The Face of Evil
“Society wants to believe it can identify evil people, or bad or harmful people, but it’s not practical. There are no stereotypes.” – Ted Bundy
“And this is the forbidden truth, the unspeakable taboo—that evil is not always repellant but frequently attractive; that it has the power to make of us not simply victims, as nature and accident do, but active accomplices.” –Joyce Carol Oates
What does evil look like?
Close your eyes and picture its face.
Is it ugly? Disfigured? Noseless and sharp-toothed like Voldemort? Crazy-eyed and swatiska-tattoed like Manson? Is it creepy, dark, and leering at you from the shadows?
Though logic may dictate otherwise, when asked to imagine evil, most of us conjure the type of face we would know on sight. We’d cross the street, lock our doors, guard our children.
Ancient Greek philosophers created the practice of physiognomy, which referred to assessing a person’s character or personality traits simply by studying their outer appearance. In the 19th century, Cesare Lombroso believed that criminals were evolutionary throwbacks to early phases of humanity and could be identified by physical attributes, including hard, shifty eyes; a sparse beard or baldness; a low sloping forehead; and a hawk-like nose. In more contemporary society, the concept of stranger-danger taught us to assume sex offenders would be old, scraggly men trolling the streets in a white van and passing out candy. While many of these beliefs have long since fallen out of favor, it seems our brains are hard-wired to expect people who do bad things to look like bad people.
In the last few months, the tragic murder of pregnant Shannan Watts and her two young daughters has gripped the headlines, with her husband, Christopher Watts, charged in their deaths. Self-admitted professional voyeur that I am (see my prior blog post, The Voyeur), I perused Shannan’s Facebook page in search of answers, and I wasn’t the only one. Countless comments dotted her posts—some mournful, some angry, some downright outrageous—particularly those that featured pictures of her and her husband. In them, the couple looks to be the picture of marital bliss. And what would Lombroso say about Christopher Watts? He’s certainly no Voldemort. He is tan, fit, smiling. Even handsome.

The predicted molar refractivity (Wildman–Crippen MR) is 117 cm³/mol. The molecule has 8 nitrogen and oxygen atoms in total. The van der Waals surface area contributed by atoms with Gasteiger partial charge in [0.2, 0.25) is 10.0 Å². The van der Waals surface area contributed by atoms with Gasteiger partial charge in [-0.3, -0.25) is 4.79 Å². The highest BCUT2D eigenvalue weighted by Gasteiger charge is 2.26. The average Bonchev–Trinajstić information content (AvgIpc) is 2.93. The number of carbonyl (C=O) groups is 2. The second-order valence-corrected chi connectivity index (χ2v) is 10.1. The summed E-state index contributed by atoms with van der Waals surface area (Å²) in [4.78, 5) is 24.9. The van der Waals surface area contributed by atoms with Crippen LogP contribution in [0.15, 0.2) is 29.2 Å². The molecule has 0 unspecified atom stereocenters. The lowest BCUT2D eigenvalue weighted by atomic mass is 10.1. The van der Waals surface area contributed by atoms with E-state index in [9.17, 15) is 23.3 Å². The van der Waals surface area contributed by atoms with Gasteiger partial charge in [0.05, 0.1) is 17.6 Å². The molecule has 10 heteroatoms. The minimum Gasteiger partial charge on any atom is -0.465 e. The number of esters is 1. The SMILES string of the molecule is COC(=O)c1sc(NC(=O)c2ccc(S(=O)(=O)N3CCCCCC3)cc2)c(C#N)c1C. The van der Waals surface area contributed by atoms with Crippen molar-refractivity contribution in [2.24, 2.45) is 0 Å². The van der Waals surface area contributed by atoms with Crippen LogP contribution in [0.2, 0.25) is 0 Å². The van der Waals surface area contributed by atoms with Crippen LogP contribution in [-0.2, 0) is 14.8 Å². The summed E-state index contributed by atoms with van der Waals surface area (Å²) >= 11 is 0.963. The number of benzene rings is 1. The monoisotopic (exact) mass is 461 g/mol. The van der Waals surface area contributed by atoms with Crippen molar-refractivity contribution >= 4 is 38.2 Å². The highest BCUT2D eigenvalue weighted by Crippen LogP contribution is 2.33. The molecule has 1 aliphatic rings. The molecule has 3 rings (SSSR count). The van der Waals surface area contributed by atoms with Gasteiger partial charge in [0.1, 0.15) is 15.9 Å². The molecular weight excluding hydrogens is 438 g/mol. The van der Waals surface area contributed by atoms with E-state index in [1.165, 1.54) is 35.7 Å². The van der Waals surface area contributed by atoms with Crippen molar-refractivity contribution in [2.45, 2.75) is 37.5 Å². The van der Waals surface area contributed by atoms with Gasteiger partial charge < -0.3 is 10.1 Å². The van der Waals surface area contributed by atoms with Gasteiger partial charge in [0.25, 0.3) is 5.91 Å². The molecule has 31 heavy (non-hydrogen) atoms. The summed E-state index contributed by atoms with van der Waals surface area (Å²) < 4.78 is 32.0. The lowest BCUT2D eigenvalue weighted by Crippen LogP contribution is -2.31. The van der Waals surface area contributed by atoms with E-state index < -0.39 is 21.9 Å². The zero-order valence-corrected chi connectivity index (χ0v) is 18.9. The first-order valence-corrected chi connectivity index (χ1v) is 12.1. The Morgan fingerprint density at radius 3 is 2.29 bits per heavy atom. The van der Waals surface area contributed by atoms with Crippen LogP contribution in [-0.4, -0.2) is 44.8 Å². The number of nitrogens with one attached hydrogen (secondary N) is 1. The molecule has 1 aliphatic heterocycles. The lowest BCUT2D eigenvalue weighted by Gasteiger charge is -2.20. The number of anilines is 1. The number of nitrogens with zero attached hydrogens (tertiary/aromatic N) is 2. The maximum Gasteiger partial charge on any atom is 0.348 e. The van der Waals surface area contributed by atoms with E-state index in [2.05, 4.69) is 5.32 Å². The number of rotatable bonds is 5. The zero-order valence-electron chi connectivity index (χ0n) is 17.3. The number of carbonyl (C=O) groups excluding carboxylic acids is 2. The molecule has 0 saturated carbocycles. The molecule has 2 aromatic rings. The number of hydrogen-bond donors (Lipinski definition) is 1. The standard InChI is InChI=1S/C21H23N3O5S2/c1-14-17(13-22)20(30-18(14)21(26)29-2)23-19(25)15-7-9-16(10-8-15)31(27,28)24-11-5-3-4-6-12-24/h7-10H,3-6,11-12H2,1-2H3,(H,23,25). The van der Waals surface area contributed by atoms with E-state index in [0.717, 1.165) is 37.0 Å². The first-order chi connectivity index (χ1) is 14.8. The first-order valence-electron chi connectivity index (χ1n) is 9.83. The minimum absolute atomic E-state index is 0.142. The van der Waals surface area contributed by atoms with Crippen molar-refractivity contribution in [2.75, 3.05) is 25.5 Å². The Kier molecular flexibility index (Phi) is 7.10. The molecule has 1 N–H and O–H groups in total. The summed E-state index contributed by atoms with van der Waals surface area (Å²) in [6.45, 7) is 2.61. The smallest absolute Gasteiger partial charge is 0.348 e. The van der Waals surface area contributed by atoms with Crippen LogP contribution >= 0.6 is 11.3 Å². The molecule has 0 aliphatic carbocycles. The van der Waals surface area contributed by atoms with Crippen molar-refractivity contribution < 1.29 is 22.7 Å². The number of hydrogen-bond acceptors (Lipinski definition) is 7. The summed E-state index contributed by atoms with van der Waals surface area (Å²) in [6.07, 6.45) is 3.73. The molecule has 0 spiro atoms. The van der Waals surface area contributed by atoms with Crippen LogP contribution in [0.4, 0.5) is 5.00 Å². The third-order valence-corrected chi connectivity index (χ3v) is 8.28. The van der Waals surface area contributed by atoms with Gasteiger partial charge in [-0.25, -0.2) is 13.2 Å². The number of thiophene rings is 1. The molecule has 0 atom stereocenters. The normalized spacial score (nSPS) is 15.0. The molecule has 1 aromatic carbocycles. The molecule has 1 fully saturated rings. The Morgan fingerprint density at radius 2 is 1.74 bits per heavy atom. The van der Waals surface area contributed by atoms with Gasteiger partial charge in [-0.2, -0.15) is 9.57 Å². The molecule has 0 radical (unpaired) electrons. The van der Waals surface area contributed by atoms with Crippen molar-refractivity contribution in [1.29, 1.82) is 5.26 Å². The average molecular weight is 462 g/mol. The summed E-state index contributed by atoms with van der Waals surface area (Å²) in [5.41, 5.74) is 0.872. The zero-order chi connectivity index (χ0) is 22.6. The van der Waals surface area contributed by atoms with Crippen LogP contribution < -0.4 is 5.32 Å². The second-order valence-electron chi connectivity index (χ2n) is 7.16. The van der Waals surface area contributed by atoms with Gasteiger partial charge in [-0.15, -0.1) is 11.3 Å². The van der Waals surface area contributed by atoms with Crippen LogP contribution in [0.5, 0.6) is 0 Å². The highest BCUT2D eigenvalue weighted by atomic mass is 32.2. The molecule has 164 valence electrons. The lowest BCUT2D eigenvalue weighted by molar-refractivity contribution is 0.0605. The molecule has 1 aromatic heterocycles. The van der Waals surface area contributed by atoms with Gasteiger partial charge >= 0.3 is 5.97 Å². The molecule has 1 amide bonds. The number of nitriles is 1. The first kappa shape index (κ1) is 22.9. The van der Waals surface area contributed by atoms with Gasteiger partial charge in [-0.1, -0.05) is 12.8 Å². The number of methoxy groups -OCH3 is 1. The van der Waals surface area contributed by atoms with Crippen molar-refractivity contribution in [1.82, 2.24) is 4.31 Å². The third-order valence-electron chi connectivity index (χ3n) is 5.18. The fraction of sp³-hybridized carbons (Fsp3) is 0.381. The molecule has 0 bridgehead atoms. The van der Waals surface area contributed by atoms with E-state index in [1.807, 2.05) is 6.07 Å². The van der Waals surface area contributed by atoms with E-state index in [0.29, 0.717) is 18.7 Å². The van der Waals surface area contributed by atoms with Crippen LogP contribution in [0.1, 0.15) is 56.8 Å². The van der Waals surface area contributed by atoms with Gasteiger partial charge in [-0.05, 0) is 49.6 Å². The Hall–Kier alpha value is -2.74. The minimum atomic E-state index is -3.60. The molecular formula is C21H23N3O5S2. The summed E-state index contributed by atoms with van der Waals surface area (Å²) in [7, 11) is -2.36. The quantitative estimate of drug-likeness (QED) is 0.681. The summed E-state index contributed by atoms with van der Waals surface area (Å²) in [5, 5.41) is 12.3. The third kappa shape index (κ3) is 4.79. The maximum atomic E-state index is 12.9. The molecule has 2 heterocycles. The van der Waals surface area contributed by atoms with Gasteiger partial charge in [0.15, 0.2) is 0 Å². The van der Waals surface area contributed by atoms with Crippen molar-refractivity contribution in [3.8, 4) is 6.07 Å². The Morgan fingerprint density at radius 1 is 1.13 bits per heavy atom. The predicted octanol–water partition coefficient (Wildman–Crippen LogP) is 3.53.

Some wondered how they could look so happy—what went wrong? But one commenter posed a question that caught my eye: What kind of monster laid beneath his smile?
Again, what does evil look like?
Every month, I travel to one of several prisons in California, interviewing murderers and other criminals. And each time as I walk the long hallways, men in blue jumpsuits on either side of me, I think about this question. Because for the most part, the men there look no different than the men I encounter at the grocery store, the gym, the elevator. They could be my father, brother, grandfather. For every Charles Manson (because let’s face it, Lombroso might have been right about him), there are a thousand others who blend seamlessly into the fabric of our lives. Think Scott Peterson, Dennis Rader, Dr. Larry Nassar, and Ted Bundy (who said it himself, “…there are no stereotypes”). Which brings to mind an even more pressing question: Why should this surprise us?
So now I ask again: What does evil look like?
Glance over your shoulder at the man jogging down the street. Make eyes at the woman in the waiting room reading a magazine. Turn your head on the pillow to the person lying beside you. Like goodness, evil can grow anywhere it’s planted, even in the face that greets you in the mirror.